Boundaries show the limits of consciousness. When they are foggy, magic happens. Look how this grove inhabits the fuzzy boundary of the fog. It holds to itself and yet extends, not only across the pasture but into the fog. It makes sense. The grove is all about holding to itself and yet remaining open, drinking wind and eating light. Is it an active force? The question is absurd. It is a balance.
Now, look what happens when we pull back and include a human boundary called a wall. The tree is ‘contained’. It does its magic work within a human frame. That frame is what we call ‘civilization’. Note how it walls us out as much as it walls the tree in. To get to the tree we have to pass through the wall. We can be either on one side of it or another, but not both at once… unless we take the wall down stone by stone and carry them back to the quarry where they were once dug.
Fortunately, we have other metaphysical technologies. The one below is called a “way” or a “path”. In North America, we would call it a “trail”, but that’s a peculiarly colonial word, as fragile and riddling as a wall. A path is better. A way that extends to no end, from no beginning. A dancing ground, so to speak.
The trees know this. Look.
These paths for water rising into the sky don’t dissolve with the seasons. The tree neither lives outside of them or only at their tips. They are not histories. They are moments of presence. Now, add the wild. In this case, an ibex. This non-human point of view makes the entire scene as wide as the universe. It looks back, not just out of this animal, but everywhere at once.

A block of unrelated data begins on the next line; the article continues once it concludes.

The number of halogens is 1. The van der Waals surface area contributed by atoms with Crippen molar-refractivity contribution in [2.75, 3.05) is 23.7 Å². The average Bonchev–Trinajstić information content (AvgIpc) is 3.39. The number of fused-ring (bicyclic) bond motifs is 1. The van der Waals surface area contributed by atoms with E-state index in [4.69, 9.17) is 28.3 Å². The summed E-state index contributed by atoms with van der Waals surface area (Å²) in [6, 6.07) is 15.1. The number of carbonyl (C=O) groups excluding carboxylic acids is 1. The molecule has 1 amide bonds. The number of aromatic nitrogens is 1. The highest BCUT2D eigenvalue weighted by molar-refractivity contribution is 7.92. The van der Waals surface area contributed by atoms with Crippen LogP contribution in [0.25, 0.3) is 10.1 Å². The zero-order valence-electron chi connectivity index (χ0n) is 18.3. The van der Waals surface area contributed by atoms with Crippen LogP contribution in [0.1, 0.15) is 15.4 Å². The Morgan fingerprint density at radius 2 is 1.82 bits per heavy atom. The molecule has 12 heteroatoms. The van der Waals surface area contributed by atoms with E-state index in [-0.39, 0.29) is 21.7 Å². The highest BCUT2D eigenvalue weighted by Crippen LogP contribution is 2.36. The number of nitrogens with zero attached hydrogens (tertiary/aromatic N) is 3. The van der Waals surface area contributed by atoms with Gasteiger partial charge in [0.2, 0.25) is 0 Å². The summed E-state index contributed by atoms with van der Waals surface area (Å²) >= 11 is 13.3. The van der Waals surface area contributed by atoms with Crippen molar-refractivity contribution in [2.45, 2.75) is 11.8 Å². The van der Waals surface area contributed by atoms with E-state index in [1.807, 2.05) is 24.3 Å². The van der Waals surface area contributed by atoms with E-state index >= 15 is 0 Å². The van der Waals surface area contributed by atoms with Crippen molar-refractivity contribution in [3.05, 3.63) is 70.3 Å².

That looking and that presence is who we are. Walls have contexts. They are not the path.
They are not the way.
The way is not through the trees. It is among them.
The opening is us, not them, but we can’t do it without them.
Until we are among them, then we know more, too.
These ancient celtic forests in the Jura are still home after a couple thousand years. That kind of deep knowledge attests to how we grew up together, but never apart.
In Germany and Switzerland, many garden walls are built quickly out of gravel dropped into wire cages. It’s quick, it looks better than military grade concrete, and it gets rid of rocks you might not know where to put. This post is about flowers, but to give you some context, here’s what the rock thing looks like:
Basalt in a Cage Limberg
On the way up to the ruins of Limburg castle, at the end of the Kaiserstuhl wine region, a huge pile of loess sitting in the middle of Upper Rhine Valley and called, in true Austrian understatement (yes, it looked East once), the Seat of the Emperor. Most cages hold much smaller rocks, but when you want to show off your volcanic past, this is a good way.
Island of Flowers
Complete with vertical elements. And don’t worry about the metallic look. I had to work hard with sight angles and photoshop filters to get the metal to show up in the photographs. In the open air it largely blends into the light.
No more messing around with weird, bent, rusted and collapsing tomato cages or bizarre constructions of pressure treated wood, wire, and drip hoses that look best only when observed at speed. Here’s a closer look…
Any Plant, Anywhere, Anytime
An entire new landscaping palette! Instead of sprawling along the ground or blowing in the wind and getting ripped to shreds, plants can grow here in a protected, vertical space.
Who needs a house wall, even, for a vertical garden? Simple, readymade technology to the rescue! Entire garden walls can be built in this way, for a few weeks, a few months, a season, or permanently. The flexibility is almost endless. The use of space is inspiring. And no rocks!